September 15, 2016

In light of a recent report, the Canadian Diabetes Association (CDA) would like to stress that people being treated for type 2 diabetes should not stop taking their medication.

The report, published in the journal Circulation: Cardiovascular Quality and Outcomes on August 29, 2016, has led to a number of questions about the use of medications to control blood sugar. The CDA recommends working with your health-care team to ensure that your diabetes treatment plan is right for your particular circumstances. For most people that will include medication to lower blood glucose levels.

“We have over four decades of studies on the best way to treat type 2 diabetes and many of them support the health benefits of lowering blood glucose levels. However, they do not all point to one simple conclusion about the best treatment for every individual,” says Dr. Jan Hux, chief science officer for the CDA. “For many people the risk of complications such as damage to eyes, kidneys and nerves may be reduced by treatments that tightly control blood glucose. At the same time, others may not benefit and a small percentage may be harmed. Accordingly, our Clinical Practice Guidelines for the Prevention and Management of Diabetes in Canada (CPGs) call for individualized care that takes into account both the risk and benefit of treatments for each person."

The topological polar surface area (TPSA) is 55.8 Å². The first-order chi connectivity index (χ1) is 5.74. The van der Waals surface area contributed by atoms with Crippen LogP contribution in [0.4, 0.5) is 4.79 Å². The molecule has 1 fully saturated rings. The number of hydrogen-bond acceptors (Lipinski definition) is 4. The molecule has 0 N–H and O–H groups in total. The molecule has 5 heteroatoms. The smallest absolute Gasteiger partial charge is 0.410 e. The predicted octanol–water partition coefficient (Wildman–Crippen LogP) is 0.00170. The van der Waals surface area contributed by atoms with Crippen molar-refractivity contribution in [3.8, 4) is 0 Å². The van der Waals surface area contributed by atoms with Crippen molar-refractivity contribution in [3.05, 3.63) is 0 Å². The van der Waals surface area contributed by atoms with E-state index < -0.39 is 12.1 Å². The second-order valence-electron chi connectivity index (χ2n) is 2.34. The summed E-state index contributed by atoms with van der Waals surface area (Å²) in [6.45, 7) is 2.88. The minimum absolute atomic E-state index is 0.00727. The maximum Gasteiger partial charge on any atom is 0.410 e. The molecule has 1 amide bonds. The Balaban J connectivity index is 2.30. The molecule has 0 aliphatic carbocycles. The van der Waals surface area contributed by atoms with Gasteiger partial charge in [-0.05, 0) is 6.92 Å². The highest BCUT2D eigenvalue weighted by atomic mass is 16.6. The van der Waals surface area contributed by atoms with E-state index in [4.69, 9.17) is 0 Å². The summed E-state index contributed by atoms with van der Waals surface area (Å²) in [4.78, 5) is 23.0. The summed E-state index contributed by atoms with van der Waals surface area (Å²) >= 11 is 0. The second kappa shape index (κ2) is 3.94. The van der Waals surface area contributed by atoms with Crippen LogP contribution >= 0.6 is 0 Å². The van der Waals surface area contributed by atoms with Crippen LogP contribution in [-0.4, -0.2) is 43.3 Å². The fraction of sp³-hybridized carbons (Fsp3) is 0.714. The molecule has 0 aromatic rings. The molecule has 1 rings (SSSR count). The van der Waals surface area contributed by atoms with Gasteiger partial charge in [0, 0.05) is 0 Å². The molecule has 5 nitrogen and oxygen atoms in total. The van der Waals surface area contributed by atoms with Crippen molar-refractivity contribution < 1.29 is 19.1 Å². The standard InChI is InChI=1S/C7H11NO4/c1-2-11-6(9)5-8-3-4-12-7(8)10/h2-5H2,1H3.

"We know that better treatment is leading to better outcomes for people with diabetes. Over the past two decades we have seen a more than 50 per cent reduction in complications, such as heart attacks, stroke and amputations. We don’t know exactly which components account for these improvements, but better blood glucose control has been part of the treatment regimens that have led to those improved outcomes,” says Hux.

The report, by Dr. Victor Montori and Dr. Rene Rodriguez-Guiterrez of the Mayo Clinic, does not represent a new clinical trial studying the impact of glucose control on outcomes in type 2 diabetes. The authors of this report looked at articles published between 2006 to 2015 to try and determine the quality of evidence for tight blood glucose control in type 2 diabetes and see how guideline recommendations match that evidence.

Type 2 diabetes is a complex disease, often (though not always) occurring in older people who have multiple health issues. Because of this, the CDA’s CPGs indicate that the treatment of blood glucose in type 2 diabetes must be individualized. Tight glucose control may not be appropriate for all and our CPGs give guidance as to which people with diabetes are most likely to benefit.